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by Thomas B. Fitzpatrick, MD , Ph.D
(continued)

Topical Creams To Remove Normal Skin Pigment And Unify Skin Color

The goal of depigmentation is to unify skin color in patients with vitiligo virtually all over the body and those who have failed PUVA, who cannot use PUVA, or who reject the PUVA option. Bleaching with monobenzylether of hydroquinone 20% cream (Benoquin) is a permanent, irreversible process. Since application of Benoquin may be associated with distant depigmentation, Benoquin cannot be used to selectively to bleach certain areas of normal pigmentation, because there is a real likelihood that new and distant white macules will develop over the months of use. Bleaching with Benoquin normally requires twice-daily possible side effects. Uncommonly, contact dermatitis is observed. The success rate is about 93%. Periodically following sun exposure, an occasional patient will observe focal repigmentation, which will require a month or so of local use of Benoquin to reverse.

The end-stage color of skin bleached with Benoquin is the same chalk-white as the vitiligo macules. Most patients are quite satisfied with uniformity and the finality of the results. An occasional patient may wish to take 30 to 60 mg beta-carotene to impart on off-white color to the skin. The only side effect of beta-carotene is the uncommon risk of diarrhea.

Patients who undergo bleaching are at risk for sunburn. They should avoid midday sun exposure and should use a high-SPF sunscreen. To date no long-term untoward effects have been reported from the use of monobenzylether of hydroquinone for skin bleaching.

Why Is It Important To Treat Vitiligo?

Many physicians, and even some dermatologists, fail to recognize the profound social and psychological impact vitiligo may have on its victims. Vitiligo is painless and non-pruritic and, unlike psoriasis, it is not associated with shedding of skin scales. But the disfigurement of vitiligo, accentuated among persons with brown or black skin, can be devastating.

The recent media publicity about Michael Jackson's battle with vitiligo has helped raise public awareness of the disease. While vitiligo is worldwide and affects all races equally, it is a particularly troubling social problem for persons whose normal skin color is brown or black. The contrast between brown skin and white vitiligo spots can create a grotesque "harlequin" appearance. The same kind of disfigurement can become a problem for vitiligo victims with normally fair skin who tan deeply during the summer months or, among those who live in sunny climates, throughout the year.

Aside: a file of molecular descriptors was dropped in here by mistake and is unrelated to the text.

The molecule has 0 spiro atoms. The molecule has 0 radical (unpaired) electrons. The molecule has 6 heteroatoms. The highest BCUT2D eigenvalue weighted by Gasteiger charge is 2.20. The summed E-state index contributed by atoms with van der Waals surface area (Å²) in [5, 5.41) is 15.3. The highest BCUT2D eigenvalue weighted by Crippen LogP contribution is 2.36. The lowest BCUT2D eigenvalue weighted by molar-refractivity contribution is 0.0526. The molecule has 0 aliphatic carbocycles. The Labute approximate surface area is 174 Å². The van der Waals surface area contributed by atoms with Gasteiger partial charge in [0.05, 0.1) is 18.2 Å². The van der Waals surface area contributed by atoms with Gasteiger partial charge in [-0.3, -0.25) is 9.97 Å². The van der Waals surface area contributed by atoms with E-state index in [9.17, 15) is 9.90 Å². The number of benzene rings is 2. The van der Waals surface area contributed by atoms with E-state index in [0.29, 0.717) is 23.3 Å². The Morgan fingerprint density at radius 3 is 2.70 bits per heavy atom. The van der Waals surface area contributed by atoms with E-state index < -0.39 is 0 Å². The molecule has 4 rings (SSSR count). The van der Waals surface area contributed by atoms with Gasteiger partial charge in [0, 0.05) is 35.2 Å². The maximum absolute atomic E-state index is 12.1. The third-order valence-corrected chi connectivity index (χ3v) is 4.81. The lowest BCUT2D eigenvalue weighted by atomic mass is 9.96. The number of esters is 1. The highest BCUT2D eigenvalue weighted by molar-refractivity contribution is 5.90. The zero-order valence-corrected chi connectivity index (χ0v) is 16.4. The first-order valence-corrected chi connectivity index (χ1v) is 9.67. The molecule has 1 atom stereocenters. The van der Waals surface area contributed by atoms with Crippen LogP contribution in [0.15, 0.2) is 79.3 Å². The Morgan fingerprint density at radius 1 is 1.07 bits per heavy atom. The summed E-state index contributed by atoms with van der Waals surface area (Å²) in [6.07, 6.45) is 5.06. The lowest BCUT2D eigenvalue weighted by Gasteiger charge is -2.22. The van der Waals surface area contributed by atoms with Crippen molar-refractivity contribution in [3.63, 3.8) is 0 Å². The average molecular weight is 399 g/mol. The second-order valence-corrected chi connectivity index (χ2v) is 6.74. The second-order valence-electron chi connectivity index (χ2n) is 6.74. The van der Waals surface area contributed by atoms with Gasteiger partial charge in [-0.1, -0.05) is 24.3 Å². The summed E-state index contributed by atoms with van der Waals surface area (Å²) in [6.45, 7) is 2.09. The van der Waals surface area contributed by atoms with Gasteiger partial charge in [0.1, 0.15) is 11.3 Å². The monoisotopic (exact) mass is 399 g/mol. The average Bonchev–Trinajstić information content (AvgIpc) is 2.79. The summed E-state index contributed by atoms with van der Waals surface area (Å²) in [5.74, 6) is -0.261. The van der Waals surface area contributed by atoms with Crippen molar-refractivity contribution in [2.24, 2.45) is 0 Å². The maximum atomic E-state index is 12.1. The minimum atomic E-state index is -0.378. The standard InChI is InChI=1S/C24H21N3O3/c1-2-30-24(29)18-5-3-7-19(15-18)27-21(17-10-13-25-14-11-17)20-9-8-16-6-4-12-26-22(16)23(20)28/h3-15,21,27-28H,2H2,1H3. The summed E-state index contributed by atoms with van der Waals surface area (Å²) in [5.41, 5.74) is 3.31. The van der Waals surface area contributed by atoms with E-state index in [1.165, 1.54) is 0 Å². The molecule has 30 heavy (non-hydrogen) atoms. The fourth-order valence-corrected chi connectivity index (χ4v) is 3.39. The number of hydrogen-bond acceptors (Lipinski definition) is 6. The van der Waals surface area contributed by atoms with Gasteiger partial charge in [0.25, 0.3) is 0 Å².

In India, vitiligo, or "leukoderma" as it is called there, is regarded as "white leprosy." The late Prime Minister Jawaharlal Nehru ranked vitiligo as one of three major medical problems in India, alongside malaria and leprosy. A woman in India cannot marry if she has even one spot of vitiligo, and if a woman develops vitiligo after marriage it is considered grounds for divorce.

It is no wonder vitiligo patients can turn aggressive, feel a sense of shame, or become withdrawn and resentful. For many, vitiligo is not just a cosmetic problem-it is a major social dysfunction that seriously curtails their ability to lead a normal work, social or married life. Reversal of the white spots and restoration of normal skin color is therefore the primary hope for all these disfigured vitiligo patients.

Bibliography

Fitzpatriack TB, Eisen AZ, Wolff K, etal. "Disorders of Pigmentation"
In: Dermatology In General Medicine, 4th ed., edited by TB Fitzpatrick et al. New York, McGraw-Hill, 1993.

Fitzpatrick TB, Johnson RA, Woff K etal. "Vitiligo" In: Color Atlas and Synopsis of Clinical Dermatology, 3rd ed. New York, McGraw-Hill, 1997. Ortonne JP. Mosher DB. Fitzpatrick TB. Vitiligo and Other Hypomelanoses of Hair and Skin. New York, Plenum Publishing Corporation, 1983.